Tonight's agenda includes feeding the reindeer, leaving out gingerbread cookies for Santa and a piece of cheese for Santa Mouse, and possibly attending my first 11 o'clock communion service since the kids were born. Having small children in the house who can't be left for long periods of time absolutely precludes my attendance at such solemn occasions. They both want to got to church tonight for the Communion and Carols service instead of to the more family oriented 7 o'clock service. It's the first time they have ever been interested in staying up for the late service, and I'm inclined to let them go if they can make it. We're going to take it slowly today and judge their readiness for this grand event by their behavior towards one another and us. I find the late service to be more intimate and more holy for welcoming Christ's birth, and I will be thrilled to be able to go this year if we can.
Enjoy the watchful moments while you wait for Him to arrive!
Saturday, December 23, 2006
First, there was Icarus. Yes, I'm working away on it, but the super long rows are making it tedious for me. I started the last pattern repeat and got about halfway through it before realizing I was going to run out of yarn somewhere in the edging. So I had to frog an entire day's work. Thank goodness for that dental floss I put in there! The next day I started the edge, but kept switching between charts 2 and 3 instead of sticking with chart 2. I tried to knit chart 3's row 7 at least twice where it didn't belong. I think I must be desperate to move on to chart 3. Obviously more frogging was involved. I successfully finished chart 2 on Thursday, and my reward for doing that was starting a new sock.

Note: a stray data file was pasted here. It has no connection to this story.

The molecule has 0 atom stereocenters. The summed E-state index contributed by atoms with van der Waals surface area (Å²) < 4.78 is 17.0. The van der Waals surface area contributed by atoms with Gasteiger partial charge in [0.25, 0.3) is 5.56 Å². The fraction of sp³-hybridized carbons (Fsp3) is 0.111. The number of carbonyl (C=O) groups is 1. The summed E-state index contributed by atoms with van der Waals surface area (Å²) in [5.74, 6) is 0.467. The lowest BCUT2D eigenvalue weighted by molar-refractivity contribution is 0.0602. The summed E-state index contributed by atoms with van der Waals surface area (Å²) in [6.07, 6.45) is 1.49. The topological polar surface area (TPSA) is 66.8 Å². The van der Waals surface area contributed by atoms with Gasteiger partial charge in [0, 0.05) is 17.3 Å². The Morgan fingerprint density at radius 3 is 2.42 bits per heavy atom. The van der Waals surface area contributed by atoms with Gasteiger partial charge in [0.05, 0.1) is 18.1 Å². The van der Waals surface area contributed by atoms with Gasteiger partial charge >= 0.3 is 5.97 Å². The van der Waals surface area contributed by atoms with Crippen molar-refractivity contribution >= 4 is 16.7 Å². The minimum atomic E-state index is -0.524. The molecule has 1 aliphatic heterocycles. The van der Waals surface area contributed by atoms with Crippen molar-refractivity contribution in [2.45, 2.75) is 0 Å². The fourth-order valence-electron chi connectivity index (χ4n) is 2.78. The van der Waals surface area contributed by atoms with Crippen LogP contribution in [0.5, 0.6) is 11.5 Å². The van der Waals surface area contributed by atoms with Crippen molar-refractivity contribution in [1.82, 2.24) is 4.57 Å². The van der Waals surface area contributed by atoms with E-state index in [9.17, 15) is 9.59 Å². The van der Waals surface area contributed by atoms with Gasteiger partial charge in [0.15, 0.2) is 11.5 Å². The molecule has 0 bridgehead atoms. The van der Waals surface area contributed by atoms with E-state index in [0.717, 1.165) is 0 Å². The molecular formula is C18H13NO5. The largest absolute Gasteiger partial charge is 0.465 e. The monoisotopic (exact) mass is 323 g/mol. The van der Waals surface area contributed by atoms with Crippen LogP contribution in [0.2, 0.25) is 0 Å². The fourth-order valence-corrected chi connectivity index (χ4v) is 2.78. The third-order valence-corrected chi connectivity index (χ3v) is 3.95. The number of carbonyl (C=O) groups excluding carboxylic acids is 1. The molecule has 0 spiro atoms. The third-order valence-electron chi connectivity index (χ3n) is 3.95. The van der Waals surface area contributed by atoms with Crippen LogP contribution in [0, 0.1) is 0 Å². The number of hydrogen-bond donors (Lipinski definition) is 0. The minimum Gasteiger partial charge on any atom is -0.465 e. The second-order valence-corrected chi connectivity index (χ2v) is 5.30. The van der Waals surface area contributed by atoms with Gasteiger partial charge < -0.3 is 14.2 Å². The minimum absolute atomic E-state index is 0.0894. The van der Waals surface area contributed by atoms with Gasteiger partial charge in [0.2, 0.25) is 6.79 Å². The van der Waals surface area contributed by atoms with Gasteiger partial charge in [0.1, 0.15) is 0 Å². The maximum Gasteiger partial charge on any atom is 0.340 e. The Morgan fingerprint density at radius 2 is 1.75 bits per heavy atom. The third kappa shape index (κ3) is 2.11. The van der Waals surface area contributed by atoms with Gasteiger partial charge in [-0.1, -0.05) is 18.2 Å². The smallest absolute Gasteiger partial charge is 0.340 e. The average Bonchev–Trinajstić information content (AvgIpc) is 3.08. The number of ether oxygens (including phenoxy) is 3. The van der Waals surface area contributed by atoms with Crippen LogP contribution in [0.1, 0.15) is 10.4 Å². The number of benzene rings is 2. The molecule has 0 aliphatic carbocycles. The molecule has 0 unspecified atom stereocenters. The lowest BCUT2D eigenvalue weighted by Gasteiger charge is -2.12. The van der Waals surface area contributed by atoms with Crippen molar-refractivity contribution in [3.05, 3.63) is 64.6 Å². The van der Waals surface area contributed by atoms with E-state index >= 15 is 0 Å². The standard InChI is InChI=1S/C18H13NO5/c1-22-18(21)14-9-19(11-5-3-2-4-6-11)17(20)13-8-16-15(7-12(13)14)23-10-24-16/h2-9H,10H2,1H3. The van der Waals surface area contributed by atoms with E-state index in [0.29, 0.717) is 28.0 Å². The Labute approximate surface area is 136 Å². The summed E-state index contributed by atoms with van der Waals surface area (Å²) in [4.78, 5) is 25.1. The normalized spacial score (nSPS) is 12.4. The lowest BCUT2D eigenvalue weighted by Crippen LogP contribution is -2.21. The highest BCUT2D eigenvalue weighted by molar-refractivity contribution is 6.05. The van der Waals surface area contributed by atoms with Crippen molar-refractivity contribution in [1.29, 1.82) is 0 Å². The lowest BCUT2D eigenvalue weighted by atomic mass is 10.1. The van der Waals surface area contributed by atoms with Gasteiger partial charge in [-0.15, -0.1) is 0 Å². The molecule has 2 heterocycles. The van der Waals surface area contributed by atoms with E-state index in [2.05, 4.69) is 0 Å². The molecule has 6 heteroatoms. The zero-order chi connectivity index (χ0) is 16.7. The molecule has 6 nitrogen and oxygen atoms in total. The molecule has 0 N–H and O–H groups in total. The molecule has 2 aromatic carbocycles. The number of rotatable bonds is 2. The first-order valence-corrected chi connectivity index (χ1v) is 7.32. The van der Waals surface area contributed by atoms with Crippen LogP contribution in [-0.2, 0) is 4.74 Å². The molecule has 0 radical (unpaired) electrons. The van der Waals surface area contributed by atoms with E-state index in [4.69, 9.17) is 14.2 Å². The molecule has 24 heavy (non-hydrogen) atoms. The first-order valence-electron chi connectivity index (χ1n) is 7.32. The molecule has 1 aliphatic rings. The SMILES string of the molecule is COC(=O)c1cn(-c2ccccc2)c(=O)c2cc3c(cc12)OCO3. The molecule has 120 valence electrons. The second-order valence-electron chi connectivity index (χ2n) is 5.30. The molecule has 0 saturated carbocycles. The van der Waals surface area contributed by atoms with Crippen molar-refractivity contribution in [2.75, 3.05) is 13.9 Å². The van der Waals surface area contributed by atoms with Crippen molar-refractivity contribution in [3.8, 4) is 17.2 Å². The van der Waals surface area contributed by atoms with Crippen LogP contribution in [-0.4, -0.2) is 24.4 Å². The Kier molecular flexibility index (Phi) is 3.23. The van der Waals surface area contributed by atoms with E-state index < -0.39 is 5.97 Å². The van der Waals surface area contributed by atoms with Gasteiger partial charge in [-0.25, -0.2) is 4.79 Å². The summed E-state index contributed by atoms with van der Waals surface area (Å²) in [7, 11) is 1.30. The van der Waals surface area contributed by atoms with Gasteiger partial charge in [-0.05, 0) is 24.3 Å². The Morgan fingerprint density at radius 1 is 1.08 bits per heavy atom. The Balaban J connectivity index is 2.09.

I had to start a new sock because here are my County Clares I finished earlier this week:
They have cables at the top a la Fetching, they are worked in 4 x 1 ribbing down the leg and foot, they have what I consider a "normal" toe, and the afterthought heel. They also obviously need to be blocked.
Yesterday, we had to escape from the cleaning lady. The kids and I don't like to be home while she's here, because we feel like we're in the way. We went out to breakfast, and after eating, entertained ourselves by reciting the names and performing the hand motions for all the states from Maine to Wisconsin. I'm sure the other diners thought we were nuts. It's a memory device called Motion USA used in our 2nd grade class to help the students learn the names of all 50 states. The kids' favorite sign of the moment is Wisconsin. You use your hands to form a triangle and hold it above your head, and it's supposed to remind you of the Cheeseheads. They find it extremely hilarious. After breakfast, we went to the chiropractor and to the library. Then, we went to the yarn store. Oh my!